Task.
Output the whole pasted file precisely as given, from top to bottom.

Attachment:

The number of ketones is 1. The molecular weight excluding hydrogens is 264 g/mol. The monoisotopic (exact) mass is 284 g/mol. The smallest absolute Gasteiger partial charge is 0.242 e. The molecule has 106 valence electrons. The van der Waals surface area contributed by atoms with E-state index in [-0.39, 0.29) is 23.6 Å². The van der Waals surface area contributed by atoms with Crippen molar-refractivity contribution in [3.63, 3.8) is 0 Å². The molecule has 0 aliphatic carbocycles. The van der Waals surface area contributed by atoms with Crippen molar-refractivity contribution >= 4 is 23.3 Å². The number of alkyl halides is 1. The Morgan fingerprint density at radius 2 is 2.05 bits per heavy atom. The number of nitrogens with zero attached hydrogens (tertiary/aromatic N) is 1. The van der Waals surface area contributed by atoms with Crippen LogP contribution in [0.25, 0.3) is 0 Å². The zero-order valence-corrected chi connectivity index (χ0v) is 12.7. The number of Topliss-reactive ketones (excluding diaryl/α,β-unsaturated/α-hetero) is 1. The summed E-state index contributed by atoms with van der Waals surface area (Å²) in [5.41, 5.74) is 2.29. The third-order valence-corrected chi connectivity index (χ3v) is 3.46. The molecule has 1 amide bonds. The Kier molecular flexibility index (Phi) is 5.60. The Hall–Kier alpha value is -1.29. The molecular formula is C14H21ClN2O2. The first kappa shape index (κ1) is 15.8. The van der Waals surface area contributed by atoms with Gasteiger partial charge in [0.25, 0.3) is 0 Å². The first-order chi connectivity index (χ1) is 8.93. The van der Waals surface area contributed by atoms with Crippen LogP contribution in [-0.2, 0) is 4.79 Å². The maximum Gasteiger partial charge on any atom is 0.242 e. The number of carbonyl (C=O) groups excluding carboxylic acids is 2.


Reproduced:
The number of ketones is 1. The molecular weight excluding hydrogens is 264 g/mol. The monoisotopic (exact) mass is 284 g/mol. The smallest absolute Gasteiger partial charge is 0.242 e. The molecule has 106 valence electrons. The van der Waals surface area contributed by atoms with E-state index in [-0.39, 0.29) is 23.6 Å². The van der Waals surface area contributed by atoms with Crippen molar-refractivity contribution in [3.63, 3.8) is 0 Å². The molecule has 0 aliphatic carbocycles. The van der Waals surface area contributed by atoms with Crippen molar-refractivity contribution >= 4 is 23.3 Å². The number of alkyl halides is 1. The Morgan fingerprint density at radius 2 is 2.05 bits per heavy atom. The number of nitrogens with zero attached hydrogens (tertiary/aromatic N) is 1. The van der Waals surface area contributed by atoms with Crippen LogP contribution in [0.25, 0.3) is 0 Å². The zero-order valence-corrected chi connectivity index (χ0v) is 12.7. The number of Topliss-reactive ketones (excluding diaryl/α,β-unsaturated/α-hetero) is 1. The summed E-state index contributed by atoms with van der Waals surface area (Å²) in [5.41, 5.74) is 2.29. The third-order valence-corrected chi connectivity index (χ3v) is 3.46. The molecule has 1 amide bonds. The Kier molecular flexibility index (Phi) is 5.60. The Hall–Kier alpha value is -1.29. The molecular formula is C14H21ClN2O2. The first kappa shape index (κ1) is 15.8. The van der Waals surface area contributed by atoms with Gasteiger partial charge in [0.25, 0.3) is 0 Å². The first-order chi connectivity index (χ1) is 8.93. The van der Waals surface area contributed by atoms with Crippen LogP contribution in [-0.2, 0) is 4.79 Å². The maximum Gasteiger partial charge on any atom is 0.242 e. The number of carbonyl (C=O) groups excluding carboxylic acids is 2.